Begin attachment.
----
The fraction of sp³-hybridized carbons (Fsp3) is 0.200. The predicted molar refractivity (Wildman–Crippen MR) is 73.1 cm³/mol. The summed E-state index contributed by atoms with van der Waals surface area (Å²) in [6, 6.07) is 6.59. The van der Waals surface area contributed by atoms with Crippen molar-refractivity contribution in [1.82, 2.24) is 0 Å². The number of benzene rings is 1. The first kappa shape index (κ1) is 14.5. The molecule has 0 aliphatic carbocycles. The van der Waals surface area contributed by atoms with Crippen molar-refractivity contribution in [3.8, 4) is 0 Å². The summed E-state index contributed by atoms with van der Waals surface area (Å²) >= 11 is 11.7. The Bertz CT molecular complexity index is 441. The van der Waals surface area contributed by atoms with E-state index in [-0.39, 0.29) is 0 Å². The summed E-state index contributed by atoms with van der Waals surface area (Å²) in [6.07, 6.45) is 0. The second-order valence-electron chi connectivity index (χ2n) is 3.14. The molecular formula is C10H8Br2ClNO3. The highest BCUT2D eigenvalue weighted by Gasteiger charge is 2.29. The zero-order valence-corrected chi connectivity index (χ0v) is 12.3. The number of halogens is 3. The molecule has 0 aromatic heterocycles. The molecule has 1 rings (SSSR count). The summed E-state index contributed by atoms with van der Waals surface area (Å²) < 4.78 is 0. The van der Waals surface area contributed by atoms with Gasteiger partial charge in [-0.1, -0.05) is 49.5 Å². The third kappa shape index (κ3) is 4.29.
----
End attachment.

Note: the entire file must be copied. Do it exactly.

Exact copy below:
The fraction of sp³-hybridized carbons (Fsp3) is 0.200. The predicted molar refractivity (Wildman–Crippen MR) is 73.1 cm³/mol. The summed E-state index contributed by atoms with van der Waals surface area (Å²) in [6, 6.07) is 6.59. The van der Waals surface area contributed by atoms with Crippen molar-refractivity contribution in [1.82, 2.24) is 0 Å². The number of benzene rings is 1. The first kappa shape index (κ1) is 14.5. The molecule has 0 aliphatic carbocycles. The van der Waals surface area contributed by atoms with Crippen molar-refractivity contribution in [3.8, 4) is 0 Å². The summed E-state index contributed by atoms with van der Waals surface area (Å²) >= 11 is 11.7. The Bertz CT molecular complexity index is 441. The van der Waals surface area contributed by atoms with E-state index in [-0.39, 0.29) is 0 Å². The summed E-state index contributed by atoms with van der Waals surface area (Å²) in [6.07, 6.45) is 0. The second-order valence-electron chi connectivity index (χ2n) is 3.14. The molecular formula is C10H8Br2ClNO3. The highest BCUT2D eigenvalue weighted by Gasteiger charge is 2.29. The zero-order valence-corrected chi connectivity index (χ0v) is 12.3. The number of halogens is 3. The molecule has 0 aromatic heterocycles. The molecule has 1 rings (SSSR count). The summed E-state index contributed by atoms with van der Waals surface area (Å²) < 4.78 is 0. The van der Waals surface area contributed by atoms with Gasteiger partial charge in [-0.1, -0.05) is 49.5 Å². The third kappa shape index (κ3) is 4.29.